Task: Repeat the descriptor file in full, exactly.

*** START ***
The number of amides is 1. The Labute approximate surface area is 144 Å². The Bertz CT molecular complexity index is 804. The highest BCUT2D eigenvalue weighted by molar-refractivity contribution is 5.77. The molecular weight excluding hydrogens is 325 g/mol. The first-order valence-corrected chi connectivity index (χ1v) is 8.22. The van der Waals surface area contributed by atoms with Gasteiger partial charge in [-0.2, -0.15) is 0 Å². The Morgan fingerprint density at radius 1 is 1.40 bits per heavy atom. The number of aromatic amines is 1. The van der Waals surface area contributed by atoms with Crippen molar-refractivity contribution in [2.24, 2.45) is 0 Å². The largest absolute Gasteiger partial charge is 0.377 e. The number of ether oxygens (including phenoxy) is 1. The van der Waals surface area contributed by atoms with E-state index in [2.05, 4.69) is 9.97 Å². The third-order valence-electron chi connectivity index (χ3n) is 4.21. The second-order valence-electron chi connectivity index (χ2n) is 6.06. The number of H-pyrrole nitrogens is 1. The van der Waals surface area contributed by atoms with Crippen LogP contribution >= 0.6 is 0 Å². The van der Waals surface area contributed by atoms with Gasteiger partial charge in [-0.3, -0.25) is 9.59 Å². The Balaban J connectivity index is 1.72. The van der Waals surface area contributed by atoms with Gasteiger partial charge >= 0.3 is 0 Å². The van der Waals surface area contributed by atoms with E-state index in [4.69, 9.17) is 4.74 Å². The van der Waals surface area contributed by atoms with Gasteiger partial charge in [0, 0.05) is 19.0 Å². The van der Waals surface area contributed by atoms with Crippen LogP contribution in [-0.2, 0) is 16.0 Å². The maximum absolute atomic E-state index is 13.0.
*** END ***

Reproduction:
The number of amides is 1. The Labute approximate surface area is 144 Å². The Bertz CT molecular complexity index is 804. The highest BCUT2D eigenvalue weighted by molar-refractivity contribution is 5.77. The molecular weight excluding hydrogens is 325 g/mol. The first-order valence-corrected chi connectivity index (χ1v) is 8.22. The van der Waals surface area contributed by atoms with Gasteiger partial charge in [-0.2, -0.15) is 0 Å². The Morgan fingerprint density at radius 1 is 1.40 bits per heavy atom. The number of aromatic amines is 1. The van der Waals surface area contributed by atoms with Crippen molar-refractivity contribution in [2.24, 2.45) is 0 Å². The largest absolute Gasteiger partial charge is 0.377 e. The number of ether oxygens (including phenoxy) is 1. The van der Waals surface area contributed by atoms with E-state index in [2.05, 4.69) is 9.97 Å². The third-order valence-electron chi connectivity index (χ3n) is 4.21. The second-order valence-electron chi connectivity index (χ2n) is 6.06. The number of H-pyrrole nitrogens is 1. The van der Waals surface area contributed by atoms with Crippen LogP contribution >= 0.6 is 0 Å². The van der Waals surface area contributed by atoms with Gasteiger partial charge in [-0.3, -0.25) is 9.59 Å². The Balaban J connectivity index is 1.72. The van der Waals surface area contributed by atoms with Gasteiger partial charge >= 0.3 is 0 Å². The van der Waals surface area contributed by atoms with E-state index in [4.69, 9.17) is 4.74 Å². The van der Waals surface area contributed by atoms with Gasteiger partial charge in [0, 0.05) is 19.0 Å². The van der Waals surface area contributed by atoms with Crippen LogP contribution in [-0.2, 0) is 16.0 Å². The maximum absolute atomic E-state index is 13.0.